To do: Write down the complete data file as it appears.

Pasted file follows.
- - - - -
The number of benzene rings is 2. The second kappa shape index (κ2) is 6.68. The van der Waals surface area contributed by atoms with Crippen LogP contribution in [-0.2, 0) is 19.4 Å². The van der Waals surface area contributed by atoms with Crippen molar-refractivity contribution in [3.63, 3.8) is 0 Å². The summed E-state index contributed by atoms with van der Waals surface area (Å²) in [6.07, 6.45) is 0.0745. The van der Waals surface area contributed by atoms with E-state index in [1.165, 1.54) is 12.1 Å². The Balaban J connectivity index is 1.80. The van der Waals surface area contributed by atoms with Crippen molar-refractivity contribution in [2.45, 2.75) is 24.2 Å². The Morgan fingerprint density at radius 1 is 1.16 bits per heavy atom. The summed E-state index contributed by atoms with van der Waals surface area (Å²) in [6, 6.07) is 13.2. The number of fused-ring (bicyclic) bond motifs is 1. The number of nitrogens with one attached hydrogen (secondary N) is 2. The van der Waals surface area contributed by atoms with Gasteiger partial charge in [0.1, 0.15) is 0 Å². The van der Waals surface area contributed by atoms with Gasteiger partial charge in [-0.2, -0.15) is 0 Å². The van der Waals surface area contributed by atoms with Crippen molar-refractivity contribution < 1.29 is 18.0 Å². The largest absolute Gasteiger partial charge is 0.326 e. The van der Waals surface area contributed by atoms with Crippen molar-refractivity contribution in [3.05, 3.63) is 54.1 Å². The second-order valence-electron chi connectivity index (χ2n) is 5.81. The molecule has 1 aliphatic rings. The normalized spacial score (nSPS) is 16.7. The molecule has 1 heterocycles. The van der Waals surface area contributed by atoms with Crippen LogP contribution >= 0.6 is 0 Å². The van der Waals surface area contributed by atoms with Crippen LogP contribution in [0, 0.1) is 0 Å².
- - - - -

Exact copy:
The number of benzene rings is 2. The second kappa shape index (κ2) is 6.68. The van der Waals surface area contributed by atoms with Crippen LogP contribution in [-0.2, 0) is 19.4 Å². The van der Waals surface area contributed by atoms with Crippen molar-refractivity contribution in [3.63, 3.8) is 0 Å². The summed E-state index contributed by atoms with van der Waals surface area (Å²) in [6.07, 6.45) is 0.0745. The van der Waals surface area contributed by atoms with E-state index in [1.165, 1.54) is 12.1 Å². The Balaban J connectivity index is 1.80. The van der Waals surface area contributed by atoms with Crippen molar-refractivity contribution in [2.45, 2.75) is 24.2 Å². The Morgan fingerprint density at radius 1 is 1.16 bits per heavy atom. The summed E-state index contributed by atoms with van der Waals surface area (Å²) in [6, 6.07) is 13.2. The number of fused-ring (bicyclic) bond motifs is 1. The number of nitrogens with one attached hydrogen (secondary N) is 2. The van der Waals surface area contributed by atoms with Gasteiger partial charge in [0.1, 0.15) is 0 Å². The van der Waals surface area contributed by atoms with Gasteiger partial charge in [-0.2, -0.15) is 0 Å². The van der Waals surface area contributed by atoms with Crippen molar-refractivity contribution < 1.29 is 18.0 Å². The largest absolute Gasteiger partial charge is 0.326 e. The van der Waals surface area contributed by atoms with Crippen molar-refractivity contribution in [3.05, 3.63) is 54.1 Å². The second-order valence-electron chi connectivity index (χ2n) is 5.81. The molecule has 1 aliphatic rings. The normalized spacial score (nSPS) is 16.7. The molecule has 1 heterocycles. The van der Waals surface area contributed by atoms with Crippen LogP contribution >= 0.6 is 0 Å². The van der Waals surface area contributed by atoms with Crippen LogP contribution in [0, 0.1) is 0 Å².